Once this stops. you’re hoping that the acetobacter in the air find their way through the muslin. They are very prevalent and small, so this should not be a problem. They will convert the alcohol to acid. Which is what you want. This is also partly temperature dependent. It also requires patience.

            You will be able to taste the differences as it progresses. You could, if you wanted, titrate it to test for acidity: I think that’s going too far.

            I have a food mouli that I got from Lidl. Very useful bit of kit for all sorts of fruit and veg processing. After a conversation with Gloria Nicol, I bought the Kenwood attachment that does the same job. Very good bit of kit with two different grade discs each with a smooth and a rough side for doing different jobs. Has greatly speeded up processing and a lot easier on my dodgy wrists.

            Hope that helps. If anything is not clear, you do know where I am 🙂

            1. Misk Cooks says:

              I must buy myself one of those moui this week. I have apples hanging off the trees, and I don’t fancy hand-peeling every one of them for processing into various edibles. If I can coax this vinegar into life, I’ll also make more of that.

              Thank you for the guidance. 😀

  4. Joanna says:

    We don’t rack this stuff do we? That’s a wine thing, speaking as someone who knows doodly squat about making wine. That’s when you create an airlock so no aerobic beasties get in, the acetobacter we want is definitely aerobic (flies (hopefully not flys) through the air with the greatest of ease. A leetle knowledge c’est une chose dangeureuse – I’m just going to sieve the stuff now, it’s frothy and getting a bit more dark and murky in there.

    1. Misk Cooks says:

      Rack? Rack? I hope not because I have no space for doing of the racking. P. keeps finding ‘quality wine on sale’ and I think he’s stocking up for the second-coming of prohibition. I also have no muslin, and I’m feeling myself go all stroppy and grumpy now … and I’m not filtering my paint thinner through my antique cotton tea towel. I’m going to re-read the Vinegar Oracle’s cryptic comments to determine if I need a racking licence before proceeding.

      I have a headache. Do you have a headache?

      1. ‘Racking’ is what you do with wine to take the (clearing) wine off the lees (dead bits of fruit and yeasts). It helps the wine to get clearer and can stop off tastes appearing .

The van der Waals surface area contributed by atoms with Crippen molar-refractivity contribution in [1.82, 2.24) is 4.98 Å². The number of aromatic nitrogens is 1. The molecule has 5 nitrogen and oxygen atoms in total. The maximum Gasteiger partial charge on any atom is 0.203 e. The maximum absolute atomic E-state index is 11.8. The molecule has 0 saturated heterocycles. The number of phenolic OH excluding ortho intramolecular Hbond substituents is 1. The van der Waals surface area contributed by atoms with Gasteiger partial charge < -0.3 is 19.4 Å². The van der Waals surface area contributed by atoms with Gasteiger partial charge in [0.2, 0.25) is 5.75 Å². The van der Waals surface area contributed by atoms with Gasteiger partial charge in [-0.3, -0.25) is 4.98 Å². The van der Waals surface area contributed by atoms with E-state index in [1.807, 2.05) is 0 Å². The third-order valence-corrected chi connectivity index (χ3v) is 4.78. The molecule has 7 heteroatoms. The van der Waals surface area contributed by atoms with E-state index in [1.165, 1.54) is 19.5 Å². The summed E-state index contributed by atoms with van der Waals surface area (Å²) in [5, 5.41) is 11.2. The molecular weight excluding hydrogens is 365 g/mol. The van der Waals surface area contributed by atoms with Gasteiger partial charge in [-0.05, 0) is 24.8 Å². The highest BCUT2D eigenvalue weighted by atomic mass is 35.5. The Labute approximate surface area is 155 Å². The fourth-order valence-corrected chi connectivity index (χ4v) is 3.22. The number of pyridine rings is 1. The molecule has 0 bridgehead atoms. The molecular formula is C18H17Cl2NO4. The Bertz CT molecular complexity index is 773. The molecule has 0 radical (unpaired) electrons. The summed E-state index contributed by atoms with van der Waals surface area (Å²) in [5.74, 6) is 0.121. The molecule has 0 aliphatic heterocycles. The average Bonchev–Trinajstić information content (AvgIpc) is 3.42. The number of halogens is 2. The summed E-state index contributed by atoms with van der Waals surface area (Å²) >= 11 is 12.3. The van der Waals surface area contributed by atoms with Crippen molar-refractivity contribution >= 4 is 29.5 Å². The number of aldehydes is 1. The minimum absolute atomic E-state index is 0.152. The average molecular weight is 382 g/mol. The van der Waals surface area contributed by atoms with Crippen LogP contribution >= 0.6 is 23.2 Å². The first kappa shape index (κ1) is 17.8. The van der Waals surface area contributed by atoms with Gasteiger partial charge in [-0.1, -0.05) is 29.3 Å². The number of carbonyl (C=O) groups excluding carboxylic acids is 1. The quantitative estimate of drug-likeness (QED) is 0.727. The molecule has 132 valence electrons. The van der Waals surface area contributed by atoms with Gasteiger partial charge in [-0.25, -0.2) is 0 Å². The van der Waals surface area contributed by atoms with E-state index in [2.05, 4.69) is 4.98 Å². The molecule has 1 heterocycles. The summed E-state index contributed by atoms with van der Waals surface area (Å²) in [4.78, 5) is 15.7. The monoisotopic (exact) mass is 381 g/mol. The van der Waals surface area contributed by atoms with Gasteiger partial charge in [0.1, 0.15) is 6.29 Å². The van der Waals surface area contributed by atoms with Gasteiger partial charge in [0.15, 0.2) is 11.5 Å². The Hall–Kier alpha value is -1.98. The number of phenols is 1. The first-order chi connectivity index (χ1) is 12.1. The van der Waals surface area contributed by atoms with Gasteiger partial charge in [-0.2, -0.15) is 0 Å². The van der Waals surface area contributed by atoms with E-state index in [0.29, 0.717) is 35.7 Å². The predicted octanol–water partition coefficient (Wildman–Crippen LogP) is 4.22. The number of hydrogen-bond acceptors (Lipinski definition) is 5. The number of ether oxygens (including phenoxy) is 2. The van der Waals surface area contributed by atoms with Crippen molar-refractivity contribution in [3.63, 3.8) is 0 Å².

With the vinegar, once the fruit (in this case apples) give up their yeasts, some sugar and some flavour and the liquid starts to colour (7-10 days) then they can be scooped or strained off usin a sieve or filter funnel.

        You then leave the liquid to do its job.

        When you think (by taste and time) all the alcohol has turned to acid, you can strain/filter it again. You could use a sieve, double muslin, coffee filter etc etc.

        It’s really a very gentle and easy process. Relax and enjoy the transformation 🙂

        1. Misk Cooks says:

          Aaaah. (deep bow) The Vinegar Oracle presents us with knowledge. I am relaxed and will do my utmost to enjoy this process. To be honest, I have no idea why I’m so fussed about a bowl of rotting apples swimming about in something that looks like what a person might present to a nurse in a brown bag for urinalysis…although mine’s never fizzed.

          So mine has excellent depth of colour, it’s 8-days old, and we have fizz and hissing action without any indication of deceleration. Should I chuck the apples now?

          And do you require some type of burnt offering in order to keep lines of communication open, Vinegar Oracle?

          1. If it has good colour you can take off the apples.

            No burnt offerings required: just your continued company & cheer 😀

            1. Misk Cooks says:

              The latter goes without saying. xx

              Excellent. I’ll toss the apples after dinner. Can they go into the compost bin, or will they spoil the proceedings in there?

              1. Compost best place for them and completes the cycle nicely: they have done their work and return to the soil 🙂

                1. Misk Cooks says:

                  Thank you, O’Carl. 😉

                  My compost bin is due for a complete rotation, so perfect timing.